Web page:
Original Document
Original Document
Dr. Benjamin Rush Reports on Conditions Following the Battle of Brandywine, October 1, 1777.

Dr. Benjamin Rush participated in a delegation of physicians who went to receive wounded American soldiers following the Battle of Brandywine. Worried about the stark contrast between the professionalism of the British soldiers and the mayhem he saw at American camps and hospitals, Rush sent a blunt letter to John Adams of the Continental Congress warning, "we are on the brink of ruin." During this period, Rush came to believe that the Congress should replace George Washington as General-in-Chief.

"…I was struck upon approaching Genl. Howe's line with the vigilance of his Sentries and picket. They spoke, they stood, they looked like the Safe-guard of the whole army. After being examined by 9 or 10 inferior Officers I was not permitted to enter their camp 'till an officer of distinction was sent for, who After asking a few questions ordered a guard to conduct me to Head Quarters.

I was next struck with their Attention to Secrecy in all their operations. I was confined upon parole to the district where our wounded lay, and when the whole army marched by my lodgings I was confined by an Officer to a back room. They lock up the houses of every family that is suspected of being in the least unfriendly to them in their marches thro' the country, and if they are discovered by a countryman whom they suspect, they force him to accompany their Army 'till their rout or disposition are so far changed that no mischief can arise from the intelligence he is able to convey.

They pay a supreme regard to the Cleanliness and health of their men. After the battle on the 11th: of last month the Soldiers were Strictly forbidden ….There is the utmost order and contentment in their hospitals. The wounded whom we brought off from the field were not half so well treated, as those whom we left in Genl. Howe's hands. Our Officers and Soldiers spoke with gratitude and affection of their Surgeons. An Orderly man was Allotted to every ten of our wounded, and British Officers called every morning upon our Officers to know whether their Surgeons did their duty. You must not attribute this to their humanity. They hate us in every Shape we appear to them. Their care of our wounded was entirely the effect of the perfection of their medical establishment which mechanically forced happiness and satisfaction upon our countrymen perhaps without a single wish in the Officers of the hospital to make their Situation comfortable.

It would take a Volume to tell you of the many things I saw and heard which tend to shew the extreme regard that our enemies pay to discipline –Order –Economy and cleanliness among their Soldiers.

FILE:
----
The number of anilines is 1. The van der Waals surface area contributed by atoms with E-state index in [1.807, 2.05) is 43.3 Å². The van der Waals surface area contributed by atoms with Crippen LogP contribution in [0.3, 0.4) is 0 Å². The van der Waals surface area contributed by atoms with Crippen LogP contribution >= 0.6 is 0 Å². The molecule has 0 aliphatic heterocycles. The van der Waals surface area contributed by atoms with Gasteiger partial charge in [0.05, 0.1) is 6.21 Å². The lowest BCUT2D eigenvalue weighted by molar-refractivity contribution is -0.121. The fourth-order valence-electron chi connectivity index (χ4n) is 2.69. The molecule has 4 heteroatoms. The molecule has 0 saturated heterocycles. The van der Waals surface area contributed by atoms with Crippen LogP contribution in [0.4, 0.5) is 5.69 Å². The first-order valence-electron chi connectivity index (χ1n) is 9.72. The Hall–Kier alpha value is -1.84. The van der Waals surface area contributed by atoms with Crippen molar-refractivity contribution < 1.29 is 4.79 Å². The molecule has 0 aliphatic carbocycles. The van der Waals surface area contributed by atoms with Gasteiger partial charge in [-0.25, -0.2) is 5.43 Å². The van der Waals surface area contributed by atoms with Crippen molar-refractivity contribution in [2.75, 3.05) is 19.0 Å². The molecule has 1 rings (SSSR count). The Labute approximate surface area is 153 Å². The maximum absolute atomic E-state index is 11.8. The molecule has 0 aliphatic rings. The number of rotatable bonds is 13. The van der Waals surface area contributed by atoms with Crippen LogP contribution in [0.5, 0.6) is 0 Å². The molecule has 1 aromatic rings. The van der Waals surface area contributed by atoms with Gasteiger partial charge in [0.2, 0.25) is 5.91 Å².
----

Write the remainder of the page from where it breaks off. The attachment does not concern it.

In my way to this place I passed thro' Genl Washington's Army. To my great mortification I arrived at the Head quarters of a General on an Out post without being challenged by a single Sentry. I saw Soldiers Stragling from our lines in every Quarter without an officer, exposed every moment to be picked up by the enemy's light horse. I heard of 2,000 Who Sneaked off with the baggage of the Army to Bethlehem. I was told by a Captain in our army that they would not be missed in the returns, for as these were made out only by Seargeants they would be returned on parade, and that from the proper Officers neglecting to make out or examine returns Genl Washington never knew within 3,000 men what his real numbers were. I saw nothing but confidence about Head Quarters, and languor in all the branches and extremeties of the Army. Our hospital opened a continuation of the confused Scenes I had beheld in the army. The Waste – the peculation – the unnecessary Officers & c. (all the effects of our medical establishment) are eno' to sink our country without the weights oppress it from Other Quarters. It is now universally said that the System was formed for the Director general and not for the benefit of the sick and wounded. Such unlimited powers and no checks would have suited an Angel. The Sick Suffer – but no redress can be had for them. Upwards of 100 of them were drunk last night. We have no guards to prevent this evil. In Howe's army a Captain's guards mount over every 200 sick. Besides keeping their men from contracting and prolonging distempers by rambling – drinking – and whoring, guards keep up at all times in the minds of the sick a Sense of military Subordination. A Soldier Should never forget for a single hour that he has a master. One month in our hospitals would undo all the discipline of a year provided our soldiers brought it with them from the army.

…My dear friend –we are on the brink of ruin. I am distressed to see the minions of a tyrant more devoted to his will, than we are to a cause in which the whole world is interested. New measures, and new men alone can save us. The American mind cannot long support the present complexion of Affairs. Let our Army be reformed…."

Credit: Dr. Benjamin Rush, A Memorial, Containing Travels Through Life... (privately published by Louis Alexander Biddle), 1905.
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